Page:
[753] and presented in its public men that list of American names best known in the Christian world. That superiourity the war has not conquered or lowered; and the South will do right to claim and to cherish it.

The war has not swallowed up everything. There are great interests which stand out of the pale of the contest, which it is for the South still to cultivate and maintain. She must submit fairly and truthfully to what the war has properly decided. But the war properly decided only what was put in issue: the restoration of the Union and the excision of slavery; and to these two conditions the South submits. But the war did not decide negro equality; it did not decide negro suffrage; it did not decide State Rights, although it might have exploded their abuse; it did not decide the orthodoxy of the Democratic party; it did not decide the right of a people to show dignity in misfortune, and to maintain self-respect in the face of adversity. And these things which the war did not decide, the Southern people will still cling to, still claim, and still assert in them their rights and views.

This is not the language of insolence and faction. It is the stark letter of right, and the plain syllogism of common sense. It is not untimely or unreasonable to tell the South to cultivate her superiourity as a people; to maintain her old schools of literature and scholarship; to assert, in the forms of her thought, and in the style of her manners, her peculiar civilization, and to convince the North that, instead of subjugating an inferiour country, she has obtained the alliance of a noble and cultivated people, and secured a bond of association with those she may be proud to call brethren!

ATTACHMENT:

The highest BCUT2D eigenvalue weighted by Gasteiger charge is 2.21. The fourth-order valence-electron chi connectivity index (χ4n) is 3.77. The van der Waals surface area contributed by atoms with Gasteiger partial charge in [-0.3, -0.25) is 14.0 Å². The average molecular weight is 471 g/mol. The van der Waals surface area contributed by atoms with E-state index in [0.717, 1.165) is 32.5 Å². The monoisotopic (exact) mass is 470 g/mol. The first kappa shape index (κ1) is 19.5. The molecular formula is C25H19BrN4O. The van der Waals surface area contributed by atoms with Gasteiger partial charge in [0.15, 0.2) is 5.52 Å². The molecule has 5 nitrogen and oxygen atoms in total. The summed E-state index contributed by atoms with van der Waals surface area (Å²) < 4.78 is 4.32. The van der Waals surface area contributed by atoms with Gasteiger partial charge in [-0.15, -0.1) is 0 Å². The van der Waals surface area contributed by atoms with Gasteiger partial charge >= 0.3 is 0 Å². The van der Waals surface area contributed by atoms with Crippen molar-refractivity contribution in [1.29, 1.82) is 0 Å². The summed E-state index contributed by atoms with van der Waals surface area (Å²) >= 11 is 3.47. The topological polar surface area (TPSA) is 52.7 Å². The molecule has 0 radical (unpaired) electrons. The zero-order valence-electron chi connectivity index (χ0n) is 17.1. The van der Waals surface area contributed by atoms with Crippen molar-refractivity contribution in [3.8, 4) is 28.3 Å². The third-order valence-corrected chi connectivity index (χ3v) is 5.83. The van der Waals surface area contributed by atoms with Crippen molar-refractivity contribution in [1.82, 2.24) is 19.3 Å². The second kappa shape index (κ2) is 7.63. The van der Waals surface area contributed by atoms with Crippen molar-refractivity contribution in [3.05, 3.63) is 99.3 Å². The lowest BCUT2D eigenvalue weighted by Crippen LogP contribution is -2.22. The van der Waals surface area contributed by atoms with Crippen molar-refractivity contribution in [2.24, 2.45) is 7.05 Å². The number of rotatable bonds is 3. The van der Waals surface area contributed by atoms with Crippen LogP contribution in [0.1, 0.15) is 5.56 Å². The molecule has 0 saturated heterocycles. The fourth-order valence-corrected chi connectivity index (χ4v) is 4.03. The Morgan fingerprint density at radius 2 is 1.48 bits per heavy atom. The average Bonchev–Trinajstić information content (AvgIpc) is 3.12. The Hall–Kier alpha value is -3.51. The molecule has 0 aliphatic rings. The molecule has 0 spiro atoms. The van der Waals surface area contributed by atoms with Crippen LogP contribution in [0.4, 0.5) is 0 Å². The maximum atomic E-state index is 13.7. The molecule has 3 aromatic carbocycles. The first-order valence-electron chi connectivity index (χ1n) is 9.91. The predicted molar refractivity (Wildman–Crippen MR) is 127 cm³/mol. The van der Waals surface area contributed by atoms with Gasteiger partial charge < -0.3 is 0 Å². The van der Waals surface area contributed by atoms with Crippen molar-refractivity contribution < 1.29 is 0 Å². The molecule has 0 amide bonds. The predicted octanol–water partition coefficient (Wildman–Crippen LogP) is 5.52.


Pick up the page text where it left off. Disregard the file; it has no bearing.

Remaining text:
In such a condition there may possibly be a solid and honourable peace; and one in which the South may still preserve many things dear to her in the past. There may not be a political South. Yet there may be a social and intellectual South. But if, on the other hand, the South, mistaking the consequences of the war, accepts the position of the inferiour, and gives up what was never claimed or conquered in the war; surrenders her schools of intellect and thought, and is left only with the brutal desire of the conquered for “bread and games ;” then indeed to her people may be applied what Tacitus wrote of those who existed under the Roman Empire: “We cannot be said to have lived, but rather to have crawled in silence, the young towards the decrepitude of age and the old to dishonourable graves.”

The End.

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